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More obstacles to agricultural progress than government funding

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More obstacles to agricultural progress than government funding

The failure by Seed companies in Uganda to root out counterfeit seeds is considered a key weakness of industry players

The failure by Seed companies in Uganda to root out counterfeit seeds is considered a key weakness of industry players

There is genuine outcry across the country that Uganda’s low level of budgetary allocation towards agriculture is undermining food security, agro-industrial development and generally keeping majority of the population that depend on the sector in poverty.

Analysts have cited the two percent budget allocation to agriculture as disingenuous on the part of the government, compared to other sectors of government such as public administration.

However, a closer look into how other key players in the sector operate, shows that the weaknesses permeate other layers of agriculture and explain perhaps why the government is not responsive to the demands of the sector.

Uganda’s seed industry, which comprises about 35 seed companies and researchers and regulators, and one that is considered very important in guaranteeing quality and standards, is greatly handicapped to be able to move the industry forward, as the case is in other countries with dynamic and exemplar agricultural sectors.

During a meeting that was organised in Kampala last week by the African Seeds Traders Association (AFSTA) in  to sensitize members of the Uganda Seed Traders Association (USTA) on the opportunities and challenges of biotechnology,  it emerged that the seeds companies are not well coordinated, are under-capitalised and unmotivated to exploit the opportunities available in Uganda’s agricultural sector.

Aghan Daniel, the Communication and Advocacy Officer of the African Seed Trade Association (AFSTA) observed that Uganda’s seed traders do not have close relationships with farmers, as desired.

“In other countries, seed companies treasure their clients highly because they are the reason for their existence. They monitor their farmers from the time they purchase seeds, and scrutinise every aspect of crop growth until harvest.”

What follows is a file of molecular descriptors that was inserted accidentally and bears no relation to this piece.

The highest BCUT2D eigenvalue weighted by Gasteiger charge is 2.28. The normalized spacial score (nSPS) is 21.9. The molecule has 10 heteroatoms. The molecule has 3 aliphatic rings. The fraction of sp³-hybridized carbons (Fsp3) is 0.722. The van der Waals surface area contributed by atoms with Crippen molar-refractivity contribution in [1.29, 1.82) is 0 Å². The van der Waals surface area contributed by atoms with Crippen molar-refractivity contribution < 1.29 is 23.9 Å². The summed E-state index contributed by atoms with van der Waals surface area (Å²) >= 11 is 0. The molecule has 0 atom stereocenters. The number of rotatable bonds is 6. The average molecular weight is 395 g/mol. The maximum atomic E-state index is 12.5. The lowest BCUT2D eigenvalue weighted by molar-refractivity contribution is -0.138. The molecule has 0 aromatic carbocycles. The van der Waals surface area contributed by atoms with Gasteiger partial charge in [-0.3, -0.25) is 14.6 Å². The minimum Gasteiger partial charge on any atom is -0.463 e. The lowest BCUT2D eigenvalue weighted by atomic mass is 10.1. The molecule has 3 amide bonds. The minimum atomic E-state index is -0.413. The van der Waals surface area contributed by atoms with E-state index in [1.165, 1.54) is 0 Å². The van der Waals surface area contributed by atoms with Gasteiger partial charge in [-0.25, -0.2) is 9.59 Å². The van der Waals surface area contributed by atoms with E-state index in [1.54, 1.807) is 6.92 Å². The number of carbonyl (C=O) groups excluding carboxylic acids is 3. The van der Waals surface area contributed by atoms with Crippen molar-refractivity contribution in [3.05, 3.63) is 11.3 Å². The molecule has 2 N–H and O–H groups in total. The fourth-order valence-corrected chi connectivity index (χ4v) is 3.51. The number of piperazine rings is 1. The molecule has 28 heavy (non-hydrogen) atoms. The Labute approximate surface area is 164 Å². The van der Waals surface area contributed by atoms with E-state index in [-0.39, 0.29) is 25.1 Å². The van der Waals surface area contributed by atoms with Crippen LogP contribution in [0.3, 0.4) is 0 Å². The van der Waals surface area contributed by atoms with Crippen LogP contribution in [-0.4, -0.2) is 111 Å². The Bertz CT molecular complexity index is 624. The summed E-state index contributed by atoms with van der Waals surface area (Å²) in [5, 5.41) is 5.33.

On the contrary, he noted, Uganda’s seed companies mostly stop at selling.

Arthur Makara, the Executive Director of the Science Foundation for Livelihoods and Development (SCIFODE) argued that seed companies in Uganda are not as aggressive and competitive as their counterparts in other countries that have powerful lobbies in government that help them access funding for research and outreach to farmers.

The weaknesses of the seed industry arose from queries by USTA members who demanded to know how they would benefit from the anticipated introduction of genetically modified seeds in Uganda.

But the queries were interpreted by experts as worrying signs that seed companies are out of step with the industry policy makers and the research community in Uganda, but also as a sign of blindness to the opportunities from GM crops.

Over the past three years, Parliament has been soliciting views from different stakeholders of the Biotechnology and Biosafety Bill 2012. Observers argue that seed companies should have been the ones championing the agenda surrounding the bill, they have largely remained spectators as seen by their lack of a strategy on the future of the seed industry in Uganda.

Makara argued that seed companies stand to benefit from the new technology because it enables farmers reap higher yields which makes them want to use improved seed.

Responding to observations about lack of enthusiasm among her colleagues, especially to connect with farmers, Sylvia Kyeyune, the President of USTA however blamed the sheer low levels of sales afforded by seed companies which she said has kept most companies operating on the edge.

Kyeyune said: “The truth is that most of us have very limited budgets to afford hiring extension service providers. This is due to the fact that only about 20 percent of the farmers buy seed in Uganda. So the little staff we have is usually pre-occupied with selling during the short planting seasons. In the off season, they are busy preparing for the next cycle and trying to generate planting material ”

She added: “That is why many of us are usually in negatives – meaning [make losses].”

The successes of the agricultural sector in many countries where the sector does well, is closely tied to the innovativeness of the seed industry, which is also usually linked to their ability to attract funding from government. Farmer organisation in form of cooperatives as well as government support towards extension service and provision of supportive environment that allows access to markets, are also key to agriculture.

Makara urged seed companies to get more organised, aggressive and lobby government and other development partners to support their initiatives.

Referring to USTA as a sleeping giant, Makara urged seed dealers to rise from slumber and start to develop partnerships with local and international producers of new crop varieties so as to improve their profitability.

Emmanuel Mubangizi, a consultant with the Uganda National Agro-Input Dealers Association (UNADA) defended seed companies for their laggard behavior by shifting blame on government for red tape and in failing to put in place relevant laws and

Mubangizi cited the absence of a Patent law in Uganda as well as an international seed laboratory to certify seed as constraints that hinder Uganda’s participation in international trade in seed.



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